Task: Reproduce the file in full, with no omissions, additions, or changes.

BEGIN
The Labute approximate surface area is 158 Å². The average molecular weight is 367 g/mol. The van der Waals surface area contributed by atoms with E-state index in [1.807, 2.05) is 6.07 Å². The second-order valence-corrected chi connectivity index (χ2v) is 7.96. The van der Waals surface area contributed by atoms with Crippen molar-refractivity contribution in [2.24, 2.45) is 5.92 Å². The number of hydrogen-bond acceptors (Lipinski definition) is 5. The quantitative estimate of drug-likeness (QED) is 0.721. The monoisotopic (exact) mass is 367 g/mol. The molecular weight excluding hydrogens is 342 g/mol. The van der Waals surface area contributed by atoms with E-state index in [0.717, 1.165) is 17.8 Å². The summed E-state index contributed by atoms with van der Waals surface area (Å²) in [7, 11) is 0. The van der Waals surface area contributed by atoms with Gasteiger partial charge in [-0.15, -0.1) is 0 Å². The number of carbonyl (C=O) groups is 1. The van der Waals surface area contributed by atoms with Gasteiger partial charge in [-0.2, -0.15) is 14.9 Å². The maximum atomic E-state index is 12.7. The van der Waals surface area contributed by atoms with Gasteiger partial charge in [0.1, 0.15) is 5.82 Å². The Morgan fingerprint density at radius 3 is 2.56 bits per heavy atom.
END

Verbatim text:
The Labute approximate surface area is 158 Å². The average molecular weight is 367 g/mol. The van der Waals surface area contributed by atoms with E-state index in [1.807, 2.05) is 6.07 Å². The second-order valence-corrected chi connectivity index (χ2v) is 7.96. The van der Waals surface area contributed by atoms with Crippen molar-refractivity contribution in [2.24, 2.45) is 5.92 Å². The number of hydrogen-bond acceptors (Lipinski definition) is 5. The quantitative estimate of drug-likeness (QED) is 0.721. The monoisotopic (exact) mass is 367 g/mol. The molecular weight excluding hydrogens is 342 g/mol. The van der Waals surface area contributed by atoms with E-state index in [0.717, 1.165) is 17.8 Å². The summed E-state index contributed by atoms with van der Waals surface area (Å²) in [7, 11) is 0. The van der Waals surface area contributed by atoms with Gasteiger partial charge in [-0.15, -0.1) is 0 Å². The number of carbonyl (C=O) groups is 1. The van der Waals surface area contributed by atoms with Gasteiger partial charge in [-0.2, -0.15) is 14.9 Å². The maximum atomic E-state index is 12.7. The van der Waals surface area contributed by atoms with Gasteiger partial charge in [0.1, 0.15) is 5.82 Å². The Morgan fingerprint density at radius 3 is 2.56 bits per heavy atom.